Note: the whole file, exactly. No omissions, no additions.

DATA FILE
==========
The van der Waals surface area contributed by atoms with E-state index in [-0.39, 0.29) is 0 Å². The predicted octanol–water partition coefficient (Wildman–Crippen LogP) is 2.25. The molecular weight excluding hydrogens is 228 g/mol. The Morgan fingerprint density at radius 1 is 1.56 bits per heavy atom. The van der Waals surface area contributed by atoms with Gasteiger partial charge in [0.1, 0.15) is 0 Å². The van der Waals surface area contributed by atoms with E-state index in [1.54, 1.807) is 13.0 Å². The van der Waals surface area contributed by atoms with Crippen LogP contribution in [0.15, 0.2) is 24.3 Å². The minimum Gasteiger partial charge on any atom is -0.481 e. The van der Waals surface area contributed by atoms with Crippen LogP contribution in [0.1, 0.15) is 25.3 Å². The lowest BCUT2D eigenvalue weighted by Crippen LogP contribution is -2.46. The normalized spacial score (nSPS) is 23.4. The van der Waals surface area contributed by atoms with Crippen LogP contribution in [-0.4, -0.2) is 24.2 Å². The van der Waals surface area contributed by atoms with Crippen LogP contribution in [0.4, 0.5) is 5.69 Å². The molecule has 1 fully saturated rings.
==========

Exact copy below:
The van der Waals surface area contributed by atoms with E-state index in [-0.39, 0.29) is 0 Å². The predicted octanol–water partition coefficient (Wildman–Crippen LogP) is 2.25. The molecular weight excluding hydrogens is 228 g/mol. The Morgan fingerprint density at radius 1 is 1.56 bits per heavy atom. The van der Waals surface area contributed by atoms with Gasteiger partial charge in [0.1, 0.15) is 0 Å². The van der Waals surface area contributed by atoms with E-state index in [1.54, 1.807) is 13.0 Å². The van der Waals surface area contributed by atoms with Crippen LogP contribution in [0.15, 0.2) is 24.3 Å². The minimum Gasteiger partial charge on any atom is -0.481 e. The van der Waals surface area contributed by atoms with Crippen LogP contribution in [0.1, 0.15) is 25.3 Å². The lowest BCUT2D eigenvalue weighted by Crippen LogP contribution is -2.46. The normalized spacial score (nSPS) is 23.4. The van der Waals surface area contributed by atoms with Crippen LogP contribution in [-0.4, -0.2) is 24.2 Å². The van der Waals surface area contributed by atoms with Crippen LogP contribution in [0.4, 0.5) is 5.69 Å². The molecule has 1 fully saturated rings.